By R Kaushik in Sylhet
Netherland captain wary of playing in contrasting conditions at Wednesday’s day game against Zimbabwe
Like most Associates, the Netherlands relies heavily on a lot of ‘imported’ talent to further its cricketing cause. Many of the Associate nations have in its midst players who have been born elsewhere and have moved to the country they are representing now, either to enhance their cricketing prospects or for job opportunities, or whose families have migrated in the past for various reasons.
Some of the most influential Netherlands players have been born outside the Netherlands – Wesley Barresi, the wicketkeeper, is South African by birth, Tom Cooper was born in New South Wales, Michael Swart, the offspinner and opening batsman who was born in Perth has played competitively for Western Australia, while Mudassar Bukhari, the paceman, has Pakistani roots, having been born in Punjab more than 30 summers back.
This diversity within the Netherlands ranks has only served to bring the team together, opening its eyes to various cultures and offering them an insight into what makes people from different backgrounds tick. “Dealing with it (the diversity) is not a problem, we are all representing Holland,” said Peter Borren, the Netherlands captain. “We have got guys from different backgrounds, yes, but every one of the guys has lived in Holland or do live in Holland or play club cricket in Holland. Although Tommy (Tom Cooper), for example, may have flown in yesterday, he has also played three-four years of club cricket in Holland. Everyone knows each other pretty well, we have no problems with our diversity. We enjoy having people from different places and different cultures as well. Everyone gives each other a hard time but mostly in good humour.”
One of the most accomplished Netherlands player, an indigenous product at that, is Ryan ten Doeschate, the allrounder who is a canny bowler and an excellent batsman. Ten Doeschate, however, hasn’t made himself available to play for the national team for some three years now, opting instead to pursue his professional career in England, Australia, India, New Zealand – across the world, actually. Borren said the Netherlands did miss ten Doeschate’s class and skills, but quickly pointed out that the team has learned to live without him.
“He hasn’t played since 2011, so I guess we are pretty used to that,” Borren said, on the eve of his team’s ICC World Twenty20 2014 Group B qualifying fixture against Zimbabwe on Wednesday (March 19). “Obviously he is a fantastic cricketer and we would love to have him here because he wins games of cricket. But in saying that, we are very used to it. We have played a lot of cricket in the last three-four years without Ryan. Hopefully one day he is keen but if he is not, we are pretty used to it.”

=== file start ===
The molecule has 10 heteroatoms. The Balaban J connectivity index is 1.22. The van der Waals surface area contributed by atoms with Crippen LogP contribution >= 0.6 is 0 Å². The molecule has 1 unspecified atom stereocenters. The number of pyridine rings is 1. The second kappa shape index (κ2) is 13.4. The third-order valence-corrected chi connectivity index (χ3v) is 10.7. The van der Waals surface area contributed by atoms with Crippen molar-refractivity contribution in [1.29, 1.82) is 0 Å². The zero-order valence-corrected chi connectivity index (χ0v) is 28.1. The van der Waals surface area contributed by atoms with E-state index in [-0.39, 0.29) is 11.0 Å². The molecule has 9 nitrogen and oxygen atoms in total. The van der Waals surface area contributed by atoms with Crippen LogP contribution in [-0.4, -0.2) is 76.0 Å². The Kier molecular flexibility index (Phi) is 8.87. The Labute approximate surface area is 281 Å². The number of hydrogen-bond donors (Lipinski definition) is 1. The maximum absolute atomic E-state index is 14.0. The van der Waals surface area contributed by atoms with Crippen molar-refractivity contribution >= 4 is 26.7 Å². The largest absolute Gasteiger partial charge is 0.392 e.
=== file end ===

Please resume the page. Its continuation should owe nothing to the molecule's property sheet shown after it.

The Netherlands kicked off its Group B campaign with a six-wicket win over the United Arab Emirates under lights on Monday, while Wednesday’s game will be a day game against Zimbabwe, who must win to keep its hopes alive. The challenges will be myriad and different, Borren conceded, and said his team was prepared for what lay ahead. “It is going to be different. Definitely, the conditions will change a little bit,” he agreed. “There was a bit of dew out there (in the night), I think the ball came on to the bat pretty well.
“In the earlier match, perhaps the ball held up a little bit more during the day. In saying that, it was obviously a very good wicket for batting as well, a fantastic game, Zimbabwe-Ireland. We saw both batting teams prosper. It is going to be pretty similar but maybe a little bit more hard work with the ball not coming on quite as much during the day. It’s going to be a tough game against a team we haven’t played very often. Having seen them play a warm-up game and now this match, we can say that they have a varied attack, they have got a lot of variations in their attack and they have got a very dangerous batting line-up. They will be disappointed about this game (losing to Ireland) and they will come hard at us.”
One of the talking points in the Netherlands’ run-in to the World T20 was its misfiring batting unit. Its chase of 152 against UAE was professional and clinically executed, something Borren took great heart from. “Obviously in the end, it was a pretty comfortable victory. The conditions and the wicket were pretty good for batting, we actually felt that in the first innings, and I was very, very happy walking off at half time chasing 150,” he said. “We have talked about those run chases not going so well, so hopefully we have put that to bed now. We have done this comfortably, so hopefully we have a blueprint going forward.”